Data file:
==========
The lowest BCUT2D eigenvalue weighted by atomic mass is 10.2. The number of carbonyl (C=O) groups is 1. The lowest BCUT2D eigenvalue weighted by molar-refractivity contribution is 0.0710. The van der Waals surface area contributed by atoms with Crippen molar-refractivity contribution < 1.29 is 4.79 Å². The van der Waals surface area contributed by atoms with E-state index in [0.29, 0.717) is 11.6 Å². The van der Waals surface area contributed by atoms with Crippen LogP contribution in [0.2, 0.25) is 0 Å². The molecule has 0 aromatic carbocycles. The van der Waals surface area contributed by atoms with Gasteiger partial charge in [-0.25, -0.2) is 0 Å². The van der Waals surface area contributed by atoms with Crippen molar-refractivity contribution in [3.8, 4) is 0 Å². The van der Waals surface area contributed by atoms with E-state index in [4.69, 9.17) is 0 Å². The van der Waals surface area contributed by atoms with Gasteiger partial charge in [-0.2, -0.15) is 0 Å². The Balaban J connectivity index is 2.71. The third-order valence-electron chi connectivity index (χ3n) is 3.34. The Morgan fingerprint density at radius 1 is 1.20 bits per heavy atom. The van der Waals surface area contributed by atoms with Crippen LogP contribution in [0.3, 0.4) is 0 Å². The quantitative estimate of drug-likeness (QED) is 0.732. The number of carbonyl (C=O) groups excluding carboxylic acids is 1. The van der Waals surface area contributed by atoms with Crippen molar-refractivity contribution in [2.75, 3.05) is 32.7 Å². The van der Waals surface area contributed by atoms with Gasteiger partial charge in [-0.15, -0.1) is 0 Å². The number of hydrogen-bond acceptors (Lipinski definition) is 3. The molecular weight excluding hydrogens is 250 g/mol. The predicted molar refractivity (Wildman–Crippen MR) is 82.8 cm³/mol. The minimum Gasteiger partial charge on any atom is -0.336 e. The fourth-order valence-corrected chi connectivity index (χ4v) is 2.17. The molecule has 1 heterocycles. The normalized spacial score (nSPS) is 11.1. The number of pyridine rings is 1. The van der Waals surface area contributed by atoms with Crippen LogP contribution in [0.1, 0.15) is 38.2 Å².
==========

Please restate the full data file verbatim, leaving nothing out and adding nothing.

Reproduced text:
The lowest BCUT2D eigenvalue weighted by atomic mass is 10.2. The number of carbonyl (C=O) groups is 1. The lowest BCUT2D eigenvalue weighted by molar-refractivity contribution is 0.0710. The van der Waals surface area contributed by atoms with Crippen molar-refractivity contribution < 1.29 is 4.79 Å². The van der Waals surface area contributed by atoms with E-state index in [0.29, 0.717) is 11.6 Å². The van der Waals surface area contributed by atoms with Crippen LogP contribution in [0.2, 0.25) is 0 Å². The molecule has 0 aromatic carbocycles. The van der Waals surface area contributed by atoms with Gasteiger partial charge in [-0.25, -0.2) is 0 Å². The van der Waals surface area contributed by atoms with Crippen molar-refractivity contribution in [3.8, 4) is 0 Å². The van der Waals surface area contributed by atoms with E-state index in [4.69, 9.17) is 0 Å². The van der Waals surface area contributed by atoms with Gasteiger partial charge in [-0.2, -0.15) is 0 Å². The Balaban J connectivity index is 2.71. The third-order valence-electron chi connectivity index (χ3n) is 3.34. The Morgan fingerprint density at radius 1 is 1.20 bits per heavy atom. The van der Waals surface area contributed by atoms with Crippen LogP contribution in [0.3, 0.4) is 0 Å². The quantitative estimate of drug-likeness (QED) is 0.732. The number of carbonyl (C=O) groups excluding carboxylic acids is 1. The van der Waals surface area contributed by atoms with Crippen molar-refractivity contribution in [2.75, 3.05) is 32.7 Å². The van der Waals surface area contributed by atoms with Gasteiger partial charge in [-0.15, -0.1) is 0 Å². The number of hydrogen-bond acceptors (Lipinski definition) is 3. The molecular weight excluding hydrogens is 250 g/mol. The predicted molar refractivity (Wildman–Crippen MR) is 82.8 cm³/mol. The minimum Gasteiger partial charge on any atom is -0.336 e. The fourth-order valence-corrected chi connectivity index (χ4v) is 2.17. The molecule has 1 heterocycles. The normalized spacial score (nSPS) is 11.1. The number of pyridine rings is 1. The van der Waals surface area contributed by atoms with Crippen LogP contribution in [0.1, 0.15) is 38.2 Å².